A lethal enemy breeds near the bottom of the sea. It rises from the ocean like a red blob when the time comes, and the dead husks and shells of large sea creatures wash ashore. First, it comes for the fish, then the sea turtles, and ultimately the coastal tourism economy.
No, this isn’t a twisted Halloween ghost story. It’s the life cycle of red tide, an algae native to the Gulf of Mexico, which this year has wreaked devastation from Collier to Okaloosa counties and everywhere in between. Gil McRae, director of the Florida Fish and Wildlife Research Institute, updated the House Agriculture & Natural Resources Appropriations Subcommittee on the horrors unleashed by harmful algal blooms this year.
“One thing with this particular red ride event is that it has gone far up into the estuaries,” he said.
That’s unusual as freshwater kills Karenina brevis, the species of algae prevalent on Florida’s Gulf Coast. The mix of fresh and saltwater in Florida estuaries typically stops the intrusion of red tide blooms. In Charlotte Harbor and Tampa Bay, that hasn’t been enough this year, and areas that normally go unaffected have suffered toxins in the water and the air this season.
Red tide blooms occur somewhere almost every year, but 2021 has seen significant activity. The bloom doesn’t compare to the massive blooms that marked 2018, but there have been resilient and powerful events. An ongoing red tide event has now stretched to 11 months, and McRae showed how it has grown from a regional event striking Southwest Florida, primarily in Sarasota, Charlotte and Lee counties, to now delivering impacts far up the Florida Gulf Coast.
Rep. Allison Tant, a Tallahassee Democrat, questioned the impact of the Piney Point disaster earlier this year on blooms. A breach at a shuttered Manatee County phosphate facility resulted in 215 million gallons of industrial wastewater being released untreated into Tampa Bay.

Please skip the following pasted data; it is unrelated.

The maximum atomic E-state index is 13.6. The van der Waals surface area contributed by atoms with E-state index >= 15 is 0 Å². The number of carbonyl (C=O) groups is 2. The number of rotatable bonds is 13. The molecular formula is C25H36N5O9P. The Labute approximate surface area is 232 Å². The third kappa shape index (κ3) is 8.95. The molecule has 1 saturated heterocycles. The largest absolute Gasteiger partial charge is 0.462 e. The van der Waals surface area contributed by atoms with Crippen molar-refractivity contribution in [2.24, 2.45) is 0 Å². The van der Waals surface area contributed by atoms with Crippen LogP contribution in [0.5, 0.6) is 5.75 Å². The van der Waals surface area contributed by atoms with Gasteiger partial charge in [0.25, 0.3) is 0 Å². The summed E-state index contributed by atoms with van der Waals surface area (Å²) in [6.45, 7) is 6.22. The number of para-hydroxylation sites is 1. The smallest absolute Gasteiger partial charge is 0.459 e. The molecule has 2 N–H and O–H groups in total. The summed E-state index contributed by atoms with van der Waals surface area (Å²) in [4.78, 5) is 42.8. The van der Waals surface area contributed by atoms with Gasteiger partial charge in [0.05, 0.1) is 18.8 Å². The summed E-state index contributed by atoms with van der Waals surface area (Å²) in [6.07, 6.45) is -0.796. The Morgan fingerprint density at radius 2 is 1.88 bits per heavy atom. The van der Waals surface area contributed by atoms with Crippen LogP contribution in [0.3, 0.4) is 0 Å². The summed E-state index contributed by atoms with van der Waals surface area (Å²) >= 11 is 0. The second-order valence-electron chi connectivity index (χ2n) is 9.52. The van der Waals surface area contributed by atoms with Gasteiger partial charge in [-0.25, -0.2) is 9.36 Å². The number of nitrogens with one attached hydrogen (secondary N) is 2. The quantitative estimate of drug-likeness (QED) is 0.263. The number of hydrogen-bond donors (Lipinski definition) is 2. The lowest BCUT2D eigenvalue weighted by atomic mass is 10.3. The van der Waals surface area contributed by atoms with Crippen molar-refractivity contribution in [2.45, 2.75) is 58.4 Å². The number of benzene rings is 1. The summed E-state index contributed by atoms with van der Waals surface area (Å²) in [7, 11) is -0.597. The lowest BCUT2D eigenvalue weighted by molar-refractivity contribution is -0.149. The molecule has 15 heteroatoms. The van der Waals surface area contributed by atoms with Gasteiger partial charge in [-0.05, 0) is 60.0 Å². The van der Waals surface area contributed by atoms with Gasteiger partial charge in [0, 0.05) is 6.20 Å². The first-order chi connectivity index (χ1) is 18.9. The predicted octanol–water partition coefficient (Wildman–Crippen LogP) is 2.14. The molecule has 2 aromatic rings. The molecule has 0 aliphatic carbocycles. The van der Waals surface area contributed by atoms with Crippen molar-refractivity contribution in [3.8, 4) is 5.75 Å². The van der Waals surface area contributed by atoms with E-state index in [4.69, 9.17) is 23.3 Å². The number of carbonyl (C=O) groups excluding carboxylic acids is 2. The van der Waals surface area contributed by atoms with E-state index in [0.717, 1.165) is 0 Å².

McRae echoed testimony by Department of Environmental Protection Secretary Shawn Hamilton earlier this year, in that scientists cannot conclusively say the Piney Point releases directly fed red tide. More likely, drought conditions contributed to the worsened impacts of blooms this year. But the releases did inject added nutrients into the water that can feed red tide blooms.
He also said it’s likely the nutrient releases contributed to other algae growth in Tampa Bay and beyond, and that may have created an environment in which red tide was more likely to thrive.
Red tide isn’t an invasive species. It lives in the Gulf and some reports of red tide date back to the days of Spanish explorers. Rep. Adam Botana, a Bonita Springs Republican, expressed some concern that efforts to mitigate red tide might upset the environmental balance.
“In my district, red tide comes out and we have a giant fish kill,” he said. “And then after that, the Bay comes back and it’s in great shape.”
Botana said the state should improve water quality and cut down man-made pollution and septic tank use, but he wanted guidance on when strategies cross the line into disrupting the environment.
“Our objective is not to mess with nature,” McRae said. “I’m not saying there is a cure to all involving red tide. We should just go where such a treatment makes sense.”
The state will monitor blooms as closely as possible and provide reports on a beach level, McRae said. That hopefully will allow hotels and other entities to inform the public about where it is safe and where hazards exist on the beach. Sometimes, a bloom affecting one beach will leave another untouched hundreds of feet away.
He noted that the Protecting Florida Together website provides live updates from multiple state agencies and research institutions to communicate conditions to the public.